“ When Mr. Posner can’t help his clients with their rent they come to us. Since the eviction prevention funding ran out on July 25, we are expecting to see a trickling effect of evictions increasing over time. So our goal is to partner with as many nonprofits in Baltimore County so that they are aware that we are here.”

Davis said tenants are now beginning to be “harassed” by landlords and landlords are now contacting MLA regarding bankruptcies because they are facing foreclosures.

“Also, we are seeing that there are delays in receiving unemployment benefits so we are trying to expedite that for our clients,” Davis said.

As the discussion started to come to a close, Terry Hickey, Baltimore County’s Deputy Director of Housing and Community Development- who was the moderator for the discussion, asked the panel if there were any potential positives that could come from the turmoil brought on by the Coronavirus.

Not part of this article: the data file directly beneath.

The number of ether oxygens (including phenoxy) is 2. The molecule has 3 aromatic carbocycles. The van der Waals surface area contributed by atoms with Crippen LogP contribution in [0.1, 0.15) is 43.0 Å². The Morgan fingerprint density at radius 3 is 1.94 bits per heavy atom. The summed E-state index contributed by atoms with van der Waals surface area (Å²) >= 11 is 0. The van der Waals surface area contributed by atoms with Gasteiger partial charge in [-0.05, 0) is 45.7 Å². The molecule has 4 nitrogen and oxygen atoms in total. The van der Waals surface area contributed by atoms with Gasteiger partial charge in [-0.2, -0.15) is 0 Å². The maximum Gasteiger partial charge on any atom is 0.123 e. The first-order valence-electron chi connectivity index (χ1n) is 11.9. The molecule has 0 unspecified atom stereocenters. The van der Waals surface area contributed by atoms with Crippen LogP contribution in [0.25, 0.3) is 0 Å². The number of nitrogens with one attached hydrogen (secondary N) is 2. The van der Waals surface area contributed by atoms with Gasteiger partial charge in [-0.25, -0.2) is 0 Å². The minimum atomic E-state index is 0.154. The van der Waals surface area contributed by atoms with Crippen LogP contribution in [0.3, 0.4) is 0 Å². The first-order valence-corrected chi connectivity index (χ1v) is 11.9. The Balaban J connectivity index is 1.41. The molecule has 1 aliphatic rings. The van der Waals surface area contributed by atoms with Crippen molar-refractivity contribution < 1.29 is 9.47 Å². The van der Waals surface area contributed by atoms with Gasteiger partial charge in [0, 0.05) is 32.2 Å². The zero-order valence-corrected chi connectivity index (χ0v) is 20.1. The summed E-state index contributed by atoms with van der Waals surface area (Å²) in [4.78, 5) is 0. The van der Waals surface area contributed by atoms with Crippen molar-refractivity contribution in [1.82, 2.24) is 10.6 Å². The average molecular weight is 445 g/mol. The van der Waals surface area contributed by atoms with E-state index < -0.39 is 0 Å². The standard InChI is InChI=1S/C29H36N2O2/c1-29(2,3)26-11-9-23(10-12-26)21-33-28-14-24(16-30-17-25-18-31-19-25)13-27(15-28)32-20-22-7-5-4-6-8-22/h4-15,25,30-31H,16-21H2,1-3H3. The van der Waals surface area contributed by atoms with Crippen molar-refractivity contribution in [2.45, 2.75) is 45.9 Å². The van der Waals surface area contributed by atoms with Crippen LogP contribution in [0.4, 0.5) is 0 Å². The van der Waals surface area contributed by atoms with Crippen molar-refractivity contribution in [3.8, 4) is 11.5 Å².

Senator Cradin said one silver lining that can come from COVID-19 is the potential to bridge the socio-economic gaps that are present within the country’s society.

“We already made available $2 trillion from the CARES act, we are negotiating a package that will probably be somewhere between $1 and $3 trillion in the next COVID-19 relief package. If we are smart in the way we use that, we can bridge the gap, for example; digital divide in education. If we can make broadband available in every household, that will really go a long way,” Cardin said.

“ If we can use COVID-19 to deal with the disparities we have in health care by creating capacity in underserved communities, that will make a difference. On the economic front we are looking at building up financial capacity within vulnerable communities so that when we use a PPP type program and you need to find a seven-day lender, they are already in your community.”

Olszewski agreed with Senator Cardin’s outlook and said the pandemic has only enhanced the socio-economic issues that were already present in the county.

“We should ramp up the fierceness of our urgency and also hopefully use these resources and this flexibility and the desire and need to innovate to make these systemic changes that are going to actually get us where we need to be for all our communities that have been underserved.”

To watch the full panel discussion, visit on the county government’s website.